Volume 15, Number 8—August 2009
Serologic Evidence of Frequent Human Infection with WU and KI Polyomaviruses
WU polyomavirus (WUPyV) and KI polyomavirus (KIPyV) are novel human polyomaviruses. They were originally identified in human respiratory secretions, but the extent of human infection caused by these viruses has not been described to date. To determine the seroepidemiology of WUPyV and KIpyIV, we used an ELISA to screen serum samples from 419 patients at the St. Louis Children’s Hospital and Barnes-Jewish Hospital during 2007–2008. The age-stratified deidentified samples were examined for antibodies to the major capsid proteins of WUPyV and KIPyV. Seropositivity for each virus was similar; antibody levels were high in the youngest age group (<6 months), decreased to a nadir in the next age group (6 to <12 months), and then steadily increased with subsequent age groups, eventually reaching a plateau of ≈80% for WUPyV and ≈70% for KIPyV. These results demonstrate that both KIPyV and WUPyV cause widespread infection in the human population.
WU polyomavirus (WUPyV) (1) and KI polyomavirus (KIPyV) (2) are newly described human polyomaviruses most closely related to JC virus (JCV) and BK virus (BKV). JCV and BKV are human pathogens that commonly infect the population. In the United States, seropositivity rates of 44%–75% for JCV and 63%–80% for BKV have been reported (3,4). Current models suggest that initial infection by BKV and JCV occurs asymptomatically during childhood; latency may establish in the kidneys and may reactivate during immune suppression. JCV causes a fatal demyelinating disease of progressive multifocal leukoencephalopathy in immunocompromised persons (5). BKV is associated with a number of renal and urinary tract infections including tubular nephritis, which can lead to allograft failure in renal transplant recipients (6), and hemorrhagic cystitis in hematopoietic stem cell transplant recipients (7). Another human polyomavirus, Merkel cell polyomavirus, was recently discovered and has tentatively been linked to Merkel cell carcinoma (8).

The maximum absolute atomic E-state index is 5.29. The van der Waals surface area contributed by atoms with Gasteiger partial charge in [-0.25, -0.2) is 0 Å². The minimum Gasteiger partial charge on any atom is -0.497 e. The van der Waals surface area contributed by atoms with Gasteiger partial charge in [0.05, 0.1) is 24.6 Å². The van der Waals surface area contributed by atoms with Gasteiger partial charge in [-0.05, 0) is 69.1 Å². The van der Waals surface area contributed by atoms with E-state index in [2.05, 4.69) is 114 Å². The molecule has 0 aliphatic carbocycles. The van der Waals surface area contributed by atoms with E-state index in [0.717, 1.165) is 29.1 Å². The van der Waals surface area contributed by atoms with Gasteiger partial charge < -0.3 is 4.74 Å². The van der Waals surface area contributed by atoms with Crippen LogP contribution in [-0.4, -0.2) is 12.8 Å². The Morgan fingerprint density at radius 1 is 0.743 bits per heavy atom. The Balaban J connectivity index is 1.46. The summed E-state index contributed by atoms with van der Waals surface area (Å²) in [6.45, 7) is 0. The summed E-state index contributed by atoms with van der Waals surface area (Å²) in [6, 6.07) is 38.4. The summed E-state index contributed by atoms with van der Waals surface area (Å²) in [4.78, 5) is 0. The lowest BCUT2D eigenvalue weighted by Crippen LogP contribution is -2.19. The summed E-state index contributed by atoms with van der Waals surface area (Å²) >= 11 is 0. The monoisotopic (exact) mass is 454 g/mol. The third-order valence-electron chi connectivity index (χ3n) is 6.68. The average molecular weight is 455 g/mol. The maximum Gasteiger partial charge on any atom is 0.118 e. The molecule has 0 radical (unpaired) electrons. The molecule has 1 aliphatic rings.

For KIPyV and WUPyV, neither disease association nor extent of infection in the human population has been established. Both viruses were originally identified in specimens from patients with respiratory illnesses of unknown etiology. Subsequent studies found WUPyV and KIPyV in the respiratory tract of patients with and without respiratory signs and symptoms (9–11), in fecal samples (12,13), and in lymphoid tissue from immunocompromised persons (14). Reported prevalence rates are 1%–9% for WUPyV and 0.5%–3% for KIPyV (1,2,12,13). The severity of diseases caused by BKV and JCV (5,6,15) raises the question of whether WUPyV and KIPyV can cause human disease. As a step toward determining the potential pathogenicity of these viruses, we developed serologic assays to assess the extent of infection by WUPyV and KIPyV in humans.
Materials and Methods
Plasmid Constructs, Protein Expression, and Purification
Genes encoding the major capsid proteins, KIPyV viral protein 1 (VP1) and WUPyV VP1, were cloned into the Gateway vector pENTR/SD/D-TOPO (Invitrogen, Carlsbad, CA, USA) by PCR from clinical samples. The primers were as follows: 5′-CACCATGAGCTGCACCCCGT-3′ (forward) and 5′-ATACATTCACTTTGAATTTTGTTGAG-3′ (reverse) for the KIPyV VP1 PCR and 5′-CACCATGGCCTGCACAGCAAAGCCAGCC-3′ (forward) and 5′-TTATCCTTGTGTGTTTAGTATTGG-3′ (reverse) for the WUPyV VP1 PCR. Sequencing analysis showed that the KIPyV VP1 gene cloned was identical to that of the Brisbane 002 strain (GenBank accession no. ABR68682), except for 2 silent nucleotide mutations at positions 537 and 1005. For WUPyV, the gene encoding VP1 was identical to that of the B0 strain (GenBank accession no. ABQ09289). Positive clones containing the inserts were then transferred into the p-DEST15 plasmid (Invitrogen) by LR-homologous recombination to generate N-terminal–tagged glutathione S-transferase (GST)–WUPyV VP1 (plasmid NN003) and GST-KIPyV VP1 (NN006) constructs. N-terminal–tagged GST-VP1s from BKV, JCV, and simian virus 40 (SV40) were generously provided by Michael Pawlita (16), and GST-tagged microneme (Mic) protein encoded by Toxoplasma gondii was provided by David Sibley. VP1 was expressed in BL21(DE3)pLysS bacterial cells and affinity purified under native conditions by using the BugBuster GST-Bind Purification Kit (Novagen, Darmstadt, Germany) according to the manufacturer’s suggested protocol.